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Vindicia in the News

Digital IDs reduce churn for subscription firms

Feb 4, 2021 | By PYMNTS.com

All subscription companies want to reduce churn — especially in the digital age, where switching costs can be low.

Consumers, on the other hand, want options to negatively affect that churn, with PYMNTS research showing that the most common reason prompting them to cancel relates to their inability to make changes to their subscription plans. This is true for nearly 30 percent of consumers who subscribed to new services during the pandemic and 15 percent of those who subscribed before the pandemic.

Plan flexibility helps, and so does understanding individual customers. In an interview with PYMNTS, Sumit Parab, head of Product Management at Vindicia MarketONE, said establishing robust digital identities can have a positive ripple effect for these firms, keeping subscribers in place, and even upgrading to new offerings (and generating revenue) as time goes on.

As he told PYMNTS, “At the end of day, you need to know who your user is and how they’re actually going about consuming the service as well as how they’re purchasing the service.”

That means, for the subscription company itself, interacting with the user goes well beyond simply identifying and verifying subscribers. Robust digital identities, he said, can aid in feeding information to those users, helping them see exactly what they’ve subscribed to, what their abilities are to manage their chosen services, and even receive personalized, targeted discounts or upgrades.

Building on top of the ID

Call it a form of enhanced useability — built on top of identity.

“It really comes down to what customer you’re targeting [and] how you want to engage that customer,” said Parab. “Is it through a phone number? Maybe it’s that you’re in an environment where emails aren’t that prevalent. Maybe it’s through a social network that you want to make something that’s easy for them to onboard.”

The ultimate result, he said, is a stickier relationship between the corporate and the consumer as those end users are more efficiently “categorized.”

Progressive profile building, noted Parab, can give users control of their identities. They can start with an email address and password, and then decide to opt for additional step-ups in authentication that are designed to increase security. Subscribers are actively monitoring what data they want to share — or don’t — with firms. Regulations such as General Data Protection Regulation (GDPR) and state-wide privacy mandates such as those that have been seen in California also give individuals control over their data.

“Users are looking for that level of security,” said Parab, adding, “They want to know that any type of commerce purchase that’s being done, is being done securely.”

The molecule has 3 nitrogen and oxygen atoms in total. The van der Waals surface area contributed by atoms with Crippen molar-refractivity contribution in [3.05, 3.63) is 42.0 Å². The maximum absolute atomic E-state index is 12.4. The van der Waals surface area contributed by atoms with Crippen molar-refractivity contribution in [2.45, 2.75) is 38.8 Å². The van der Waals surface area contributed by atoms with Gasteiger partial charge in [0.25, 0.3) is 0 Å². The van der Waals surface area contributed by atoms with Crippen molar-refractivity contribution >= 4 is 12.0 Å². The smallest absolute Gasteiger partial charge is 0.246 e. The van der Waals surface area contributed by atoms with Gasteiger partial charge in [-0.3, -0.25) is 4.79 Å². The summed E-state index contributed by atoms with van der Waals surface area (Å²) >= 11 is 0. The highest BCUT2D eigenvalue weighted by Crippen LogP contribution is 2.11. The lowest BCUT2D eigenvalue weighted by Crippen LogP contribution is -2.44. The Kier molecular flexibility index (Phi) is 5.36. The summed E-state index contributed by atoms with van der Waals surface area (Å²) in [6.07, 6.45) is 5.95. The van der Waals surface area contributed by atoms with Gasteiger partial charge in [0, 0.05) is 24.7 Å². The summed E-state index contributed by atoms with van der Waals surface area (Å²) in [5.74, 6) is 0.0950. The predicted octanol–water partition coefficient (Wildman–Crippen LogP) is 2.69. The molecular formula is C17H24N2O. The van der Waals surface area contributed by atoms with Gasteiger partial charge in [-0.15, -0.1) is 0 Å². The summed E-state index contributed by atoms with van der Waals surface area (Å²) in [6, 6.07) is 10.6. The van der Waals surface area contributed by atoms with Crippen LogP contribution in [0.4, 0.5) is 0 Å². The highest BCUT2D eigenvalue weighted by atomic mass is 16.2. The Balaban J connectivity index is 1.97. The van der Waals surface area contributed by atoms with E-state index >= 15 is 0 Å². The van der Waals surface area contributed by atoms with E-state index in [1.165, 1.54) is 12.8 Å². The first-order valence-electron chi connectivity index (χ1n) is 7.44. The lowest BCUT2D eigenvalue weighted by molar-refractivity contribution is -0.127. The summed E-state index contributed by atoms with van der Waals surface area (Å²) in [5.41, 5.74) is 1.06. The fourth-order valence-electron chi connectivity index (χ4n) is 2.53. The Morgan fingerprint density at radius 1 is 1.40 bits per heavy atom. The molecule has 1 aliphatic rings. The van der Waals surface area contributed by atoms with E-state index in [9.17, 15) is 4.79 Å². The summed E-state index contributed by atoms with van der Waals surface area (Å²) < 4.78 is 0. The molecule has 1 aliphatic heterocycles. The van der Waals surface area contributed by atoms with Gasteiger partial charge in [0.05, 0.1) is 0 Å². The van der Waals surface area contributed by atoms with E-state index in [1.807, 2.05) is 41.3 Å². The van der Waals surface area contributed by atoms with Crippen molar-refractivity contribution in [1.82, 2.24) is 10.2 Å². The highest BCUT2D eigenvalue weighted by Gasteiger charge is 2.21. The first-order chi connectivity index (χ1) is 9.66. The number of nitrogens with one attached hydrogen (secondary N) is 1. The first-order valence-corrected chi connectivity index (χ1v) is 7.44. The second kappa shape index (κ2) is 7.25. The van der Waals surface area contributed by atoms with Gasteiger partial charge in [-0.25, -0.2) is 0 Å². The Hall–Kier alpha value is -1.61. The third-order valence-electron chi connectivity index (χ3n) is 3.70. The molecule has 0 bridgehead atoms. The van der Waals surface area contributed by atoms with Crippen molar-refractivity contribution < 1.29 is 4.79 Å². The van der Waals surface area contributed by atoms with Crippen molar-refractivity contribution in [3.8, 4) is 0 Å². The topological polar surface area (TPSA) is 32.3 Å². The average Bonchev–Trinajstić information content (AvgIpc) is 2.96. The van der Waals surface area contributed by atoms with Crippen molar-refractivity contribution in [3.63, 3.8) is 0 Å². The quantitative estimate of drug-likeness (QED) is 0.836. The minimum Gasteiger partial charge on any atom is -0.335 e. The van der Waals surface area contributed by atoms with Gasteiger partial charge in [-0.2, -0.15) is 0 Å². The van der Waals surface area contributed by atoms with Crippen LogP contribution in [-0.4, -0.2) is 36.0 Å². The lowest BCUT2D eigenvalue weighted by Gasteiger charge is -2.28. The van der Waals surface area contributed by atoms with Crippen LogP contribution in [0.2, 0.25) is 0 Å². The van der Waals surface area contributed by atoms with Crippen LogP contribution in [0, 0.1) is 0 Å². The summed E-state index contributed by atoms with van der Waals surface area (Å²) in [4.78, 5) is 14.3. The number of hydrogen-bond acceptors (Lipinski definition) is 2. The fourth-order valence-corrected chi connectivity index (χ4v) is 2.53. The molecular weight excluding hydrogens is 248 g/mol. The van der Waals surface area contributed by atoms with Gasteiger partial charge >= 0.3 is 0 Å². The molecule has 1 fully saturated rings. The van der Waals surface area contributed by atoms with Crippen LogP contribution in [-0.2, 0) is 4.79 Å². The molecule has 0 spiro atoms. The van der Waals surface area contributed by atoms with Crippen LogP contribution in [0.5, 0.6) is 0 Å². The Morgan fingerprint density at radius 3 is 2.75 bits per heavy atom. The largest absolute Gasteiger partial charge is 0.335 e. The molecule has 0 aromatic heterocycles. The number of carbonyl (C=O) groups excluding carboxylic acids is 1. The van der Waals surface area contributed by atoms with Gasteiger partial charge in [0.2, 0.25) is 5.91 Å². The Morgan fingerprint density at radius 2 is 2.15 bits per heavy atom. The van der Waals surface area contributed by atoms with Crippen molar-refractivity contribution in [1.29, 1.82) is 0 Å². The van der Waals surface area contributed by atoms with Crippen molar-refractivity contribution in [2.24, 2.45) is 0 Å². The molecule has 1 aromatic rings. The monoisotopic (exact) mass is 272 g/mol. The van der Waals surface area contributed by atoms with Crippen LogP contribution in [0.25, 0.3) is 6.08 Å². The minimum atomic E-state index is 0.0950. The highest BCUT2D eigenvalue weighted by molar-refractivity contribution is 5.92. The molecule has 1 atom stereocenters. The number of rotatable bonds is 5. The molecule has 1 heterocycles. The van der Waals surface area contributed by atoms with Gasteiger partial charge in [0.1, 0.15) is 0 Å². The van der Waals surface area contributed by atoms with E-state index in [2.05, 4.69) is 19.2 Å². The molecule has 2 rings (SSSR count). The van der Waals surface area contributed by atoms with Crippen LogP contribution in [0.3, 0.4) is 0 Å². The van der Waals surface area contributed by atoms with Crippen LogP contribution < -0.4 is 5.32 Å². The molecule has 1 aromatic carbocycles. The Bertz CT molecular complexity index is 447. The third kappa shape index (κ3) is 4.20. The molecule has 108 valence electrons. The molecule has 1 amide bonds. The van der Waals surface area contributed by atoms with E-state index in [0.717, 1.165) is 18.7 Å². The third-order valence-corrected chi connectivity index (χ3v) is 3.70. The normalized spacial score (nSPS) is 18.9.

The emergence of 5G and geolocation services, for example, mean that identifying how and where “trusted” devices are being used can help improve security and foster a sense of trust between subscriber and subscription provider, he said.

For instance, where a subscription — to a streaming video services, say — might be shared among family members in a household, maintained Parab, it might be enough to simply use a PIN, but if the service is being accessed across different locations, more layers of security may be useful.

“The access is really controlled by you, the subscriber,” said Parab.

Leveraging advanced analytics

But beyond mere identification efforts, advanced analytics can help firms establish different levers to identify new opportunities to offer trial phases or discounts, not just for individual users but for households that have subscriptions, too. Of those customers, he said, the propensity for churn is less, and they may be more inclined to upgrade their services. The relationship becomes one where the companies can proactively reach out to their audience rather than simply act at the last minute with a notification that a subscription is about to be renewed and a card charged.

With a personalized approach he said, “you have that advantage, that open window, where [the customer is] excited, or they realize there’s something new to do. That gives the subscription firm the chance to ask, ‘Would you like to renew a subscription now?’”

He noted that Vindicia has been working with companies that are able to effectively map the subscriber’s journey, pinpointing the most opportune time to present those offers and discounts.

That’s especially the case with bundling, Parab said, where a range of services can be consumed, often concurrently, among several members of the same household.

“Being able to identify the family and being able to have that ability to create ‘profile personalization’ or those multiple groups’ personalization, is going to go a long way in terms of keeping the whole household happy and reducing churn,” he said.

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